However, the vast majority of these “sensible people” support the strike at this stage. In fact, many of them could join the strike in the coming days. In this case, the government’s posturing would come down like a house of cards. The challenge our side faces now is to get to that point as soon as possible, as the most militant sectors, who are active now, cannot hold on indefinitely without support; whereas the government will only back down if faced with a movement of indefinite strikes that keeps expanding to new sectors.
The aims of the movement
5 December was characterised by a militant mood but also a strong political radicalism. Many demonstrators were against not only the pensions reform, but the entirety of Macron’s programme. As an extension of the yellow vests movement, whose key slogan was “Macron, démission! (Macron, resign!)”, the 5 December strikes largely went beyond the stated aim of the trade union leaders, which was for the government to withdraw the pensions reform. A woman sporting a yellow vest perfectly summed up the point of view of many of the striking workers: “I am fighting for my pension, yes, of course. But I am fighting first and foremost to have a dignified life before I retire.”
In two sentences, this worker gives us the real measure of what’s at stake in the current struggle. The trade union leaders and left-wing parties would do well to take inspiration from this, rather than limiting the objectives of the movement to the scrapping of the pensions reform.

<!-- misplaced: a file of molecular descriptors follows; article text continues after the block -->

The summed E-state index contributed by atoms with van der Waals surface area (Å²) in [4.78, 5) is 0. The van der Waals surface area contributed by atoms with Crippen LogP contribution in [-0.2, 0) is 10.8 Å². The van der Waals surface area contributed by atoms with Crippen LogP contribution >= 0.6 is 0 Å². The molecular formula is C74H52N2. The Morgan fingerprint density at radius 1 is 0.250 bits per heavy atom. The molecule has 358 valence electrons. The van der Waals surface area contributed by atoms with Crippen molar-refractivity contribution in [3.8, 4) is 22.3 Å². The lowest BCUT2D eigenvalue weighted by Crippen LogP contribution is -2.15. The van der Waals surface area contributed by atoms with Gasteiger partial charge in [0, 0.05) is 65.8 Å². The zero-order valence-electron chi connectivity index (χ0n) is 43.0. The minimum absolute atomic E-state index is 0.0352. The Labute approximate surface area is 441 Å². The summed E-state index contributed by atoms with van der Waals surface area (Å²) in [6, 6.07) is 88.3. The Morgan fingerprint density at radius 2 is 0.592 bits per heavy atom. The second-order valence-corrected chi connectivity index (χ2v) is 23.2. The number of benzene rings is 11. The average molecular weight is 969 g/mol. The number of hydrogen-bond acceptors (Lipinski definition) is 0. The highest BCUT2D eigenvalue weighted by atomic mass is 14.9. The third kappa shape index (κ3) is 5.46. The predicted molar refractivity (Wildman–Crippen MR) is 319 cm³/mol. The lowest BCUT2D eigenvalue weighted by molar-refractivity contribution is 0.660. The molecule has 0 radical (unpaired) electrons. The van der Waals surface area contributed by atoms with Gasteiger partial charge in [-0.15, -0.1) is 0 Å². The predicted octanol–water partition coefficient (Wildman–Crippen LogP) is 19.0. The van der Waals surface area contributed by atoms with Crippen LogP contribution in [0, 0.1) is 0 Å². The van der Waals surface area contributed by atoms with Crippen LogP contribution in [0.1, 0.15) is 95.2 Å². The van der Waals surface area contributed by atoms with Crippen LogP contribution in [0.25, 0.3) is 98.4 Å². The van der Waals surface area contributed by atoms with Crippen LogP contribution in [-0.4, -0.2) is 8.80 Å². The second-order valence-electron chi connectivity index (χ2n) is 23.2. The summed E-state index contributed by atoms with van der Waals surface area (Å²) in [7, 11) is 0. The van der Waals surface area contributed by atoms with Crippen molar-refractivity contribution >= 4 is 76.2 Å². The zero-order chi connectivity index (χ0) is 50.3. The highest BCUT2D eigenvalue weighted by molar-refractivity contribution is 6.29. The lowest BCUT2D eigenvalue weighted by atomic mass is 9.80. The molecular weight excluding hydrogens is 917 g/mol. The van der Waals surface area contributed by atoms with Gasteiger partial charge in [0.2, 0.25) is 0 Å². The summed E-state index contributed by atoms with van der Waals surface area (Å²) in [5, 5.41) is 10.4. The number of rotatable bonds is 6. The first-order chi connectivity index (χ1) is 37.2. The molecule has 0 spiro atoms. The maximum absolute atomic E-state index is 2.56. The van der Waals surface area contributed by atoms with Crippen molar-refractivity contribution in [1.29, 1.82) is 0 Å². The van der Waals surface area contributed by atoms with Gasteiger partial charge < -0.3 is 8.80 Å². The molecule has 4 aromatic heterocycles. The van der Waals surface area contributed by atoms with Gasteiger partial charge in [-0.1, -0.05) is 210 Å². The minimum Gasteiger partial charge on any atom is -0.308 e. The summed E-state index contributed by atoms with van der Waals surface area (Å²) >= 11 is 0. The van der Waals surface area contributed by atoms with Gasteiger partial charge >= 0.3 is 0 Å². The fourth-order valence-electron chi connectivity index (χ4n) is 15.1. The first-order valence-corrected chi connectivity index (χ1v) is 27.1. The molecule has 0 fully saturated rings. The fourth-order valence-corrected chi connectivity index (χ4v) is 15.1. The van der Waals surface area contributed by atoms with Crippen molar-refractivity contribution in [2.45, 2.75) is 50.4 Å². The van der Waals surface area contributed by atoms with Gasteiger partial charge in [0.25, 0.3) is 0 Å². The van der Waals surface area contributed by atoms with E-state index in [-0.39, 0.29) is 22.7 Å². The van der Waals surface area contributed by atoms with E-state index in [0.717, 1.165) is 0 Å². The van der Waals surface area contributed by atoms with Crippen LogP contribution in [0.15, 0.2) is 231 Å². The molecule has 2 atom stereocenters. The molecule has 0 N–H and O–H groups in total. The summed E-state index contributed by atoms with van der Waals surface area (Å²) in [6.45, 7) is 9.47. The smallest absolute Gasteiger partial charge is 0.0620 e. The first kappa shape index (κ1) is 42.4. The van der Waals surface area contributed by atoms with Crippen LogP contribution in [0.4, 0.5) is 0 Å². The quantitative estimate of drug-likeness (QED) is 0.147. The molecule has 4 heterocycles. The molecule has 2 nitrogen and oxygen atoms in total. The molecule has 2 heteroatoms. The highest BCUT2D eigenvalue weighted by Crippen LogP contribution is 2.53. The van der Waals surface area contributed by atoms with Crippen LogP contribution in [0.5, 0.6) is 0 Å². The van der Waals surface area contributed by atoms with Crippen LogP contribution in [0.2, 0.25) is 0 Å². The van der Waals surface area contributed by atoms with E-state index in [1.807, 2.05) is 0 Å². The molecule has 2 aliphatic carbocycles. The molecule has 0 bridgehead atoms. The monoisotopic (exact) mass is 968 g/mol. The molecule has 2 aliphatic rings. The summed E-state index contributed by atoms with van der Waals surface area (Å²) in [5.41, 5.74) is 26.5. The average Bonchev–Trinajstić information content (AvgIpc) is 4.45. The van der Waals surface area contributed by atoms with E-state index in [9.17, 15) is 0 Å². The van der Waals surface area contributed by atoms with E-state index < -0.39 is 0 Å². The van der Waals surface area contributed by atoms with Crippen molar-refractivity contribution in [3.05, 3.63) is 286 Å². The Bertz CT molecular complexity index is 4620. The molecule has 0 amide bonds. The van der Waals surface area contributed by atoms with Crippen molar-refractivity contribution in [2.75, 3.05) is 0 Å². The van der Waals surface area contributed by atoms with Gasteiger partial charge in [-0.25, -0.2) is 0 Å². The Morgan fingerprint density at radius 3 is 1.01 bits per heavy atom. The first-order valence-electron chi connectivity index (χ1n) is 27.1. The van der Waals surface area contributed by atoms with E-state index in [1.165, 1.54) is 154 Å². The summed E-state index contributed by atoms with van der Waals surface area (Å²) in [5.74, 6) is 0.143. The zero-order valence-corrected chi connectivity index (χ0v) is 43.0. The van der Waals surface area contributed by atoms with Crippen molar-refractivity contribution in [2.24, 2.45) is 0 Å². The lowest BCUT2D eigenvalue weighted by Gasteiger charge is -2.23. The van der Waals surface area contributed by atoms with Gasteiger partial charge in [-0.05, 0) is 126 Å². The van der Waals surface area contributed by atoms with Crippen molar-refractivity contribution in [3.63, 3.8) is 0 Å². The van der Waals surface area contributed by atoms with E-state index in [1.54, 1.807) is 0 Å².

The necessity to mobilise on the basis of a broader programme is so obvious, it is such a clear consequence of the social and political situation, that Philippe Martinez, the General Secretary of the CGT, constantly goes beyond the narrow limits that he himself has set for this movement. For example, he explains every day that generalised wage increases would guarantee the financial viability of the pensions system. It is true that we must fight for wage increases, not only to fund pensions but also especially to protect workers’ purchasing power. But then why not add “wage increases” to the list of the movement’s demands? Why limit the demands to the scrapping of the pensions reform?